Jesus heals the sick and resurrects the dead. The Grand Inquisitor has him jailed, and then at night, visiting his cramped prison cell, he asks Jesus, "Why did you come to bother us?" (What is it about religious leaders visiting Jesus at night?)
Christ's love is both penetrating and troublemaking—love so amazing that it inspires us to lose our life so we can have a better one. Good thing his love is all-consuming, because the truth is we will be consumed by something—every one of us. We'll either be consumed by our will, or someone else's, or a combination of both.
God's love consumes us, owns us, and then—we often miss this part—he gives ownership of our life back to us, except now we're connected to his love, assistance, guidance, grace, light, truth, and correction. It's his unique owner-protection program, a kind of dual stewardship that's impossible to explain or grasp in complete detail. That he does not give ownership of us to someone else helps us to avoid many aspects of spiritual abuse and shields us from one of the worst stumbling blocks to carrying out good deeds.
Jesus, as Dostoevsky showed, is a disruptive bother to the yet-to-be redeemed soul and to the soul in the process of renewal. In order to ward off his disruption, we have come to emphasize pet Scriptures that, by avoiding the rest of the palette, paint reality almost exclusively in pastels, colors that are only part of the mosaic and that cannot illustrate or reflect the real weight or real image of real life for long.
Consider this: Whatever we may glibly say and sing about God and life in a pleasantly decorated church, from pulpits, risers, and stages, must also be true when said over a burning pile of babies. Pastel Christianity is not only incapable of properly explaining such a horrifying event but it's also insulting to legitimate human sensibilities. Pastel Christianity is repulsive to our God-designed souls.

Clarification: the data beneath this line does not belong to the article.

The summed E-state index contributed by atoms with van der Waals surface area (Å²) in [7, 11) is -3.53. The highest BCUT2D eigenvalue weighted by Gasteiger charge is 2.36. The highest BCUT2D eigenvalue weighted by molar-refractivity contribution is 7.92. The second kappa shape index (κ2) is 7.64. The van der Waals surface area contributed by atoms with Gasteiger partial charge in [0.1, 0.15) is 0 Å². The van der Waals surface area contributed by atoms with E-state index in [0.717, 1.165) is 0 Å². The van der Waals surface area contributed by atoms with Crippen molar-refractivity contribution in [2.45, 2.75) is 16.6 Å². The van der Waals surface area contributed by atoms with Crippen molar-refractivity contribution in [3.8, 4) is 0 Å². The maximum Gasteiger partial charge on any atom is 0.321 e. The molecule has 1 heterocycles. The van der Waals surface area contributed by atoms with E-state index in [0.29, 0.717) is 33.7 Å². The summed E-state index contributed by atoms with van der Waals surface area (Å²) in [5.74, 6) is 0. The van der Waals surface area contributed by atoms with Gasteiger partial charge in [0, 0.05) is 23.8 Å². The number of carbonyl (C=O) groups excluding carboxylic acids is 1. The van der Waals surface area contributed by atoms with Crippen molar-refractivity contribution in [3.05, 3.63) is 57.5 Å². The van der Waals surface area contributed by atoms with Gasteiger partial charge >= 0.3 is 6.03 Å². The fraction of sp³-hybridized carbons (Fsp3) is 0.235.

I experienced a less dramatic example of this when I attended the funeral of a loved one.
The minister said we should not shed tears for the man who'd just died because he was with Jesus now. "This is not a day of mourning but of celebration!" he bellowed, with enthusiasm that appeared contrived.
Celebration? I thought. I loved him. I will miss him so very much. Today I won't celebrate his death. I must and will grieve over this loss.
True to the Happiness Mentality we slavishly idolize, that minster did not allow for the expression of the whole spectrum of human life, love, and longing; this spectrum is not considered "spiritual," which, in some circles, is code for "disruptive." He didn't allow for both mourning and celebration. True to his training, he axed the negative soul-stuff and gave us a plateful of over-sugared metaphysical dessert. And instead of leading everyone toward a loving and compassionate orientation toward life as it truly is, he encouraged a selfish approach. Why express your condolences to the twelve-year-old daughter who just lost her father when our spiritual leader just told us there's really nothing to cry about? So she remains untouched and unloved. "Happiness" in this model actually yields inconsideration, coldness, and even cruelty.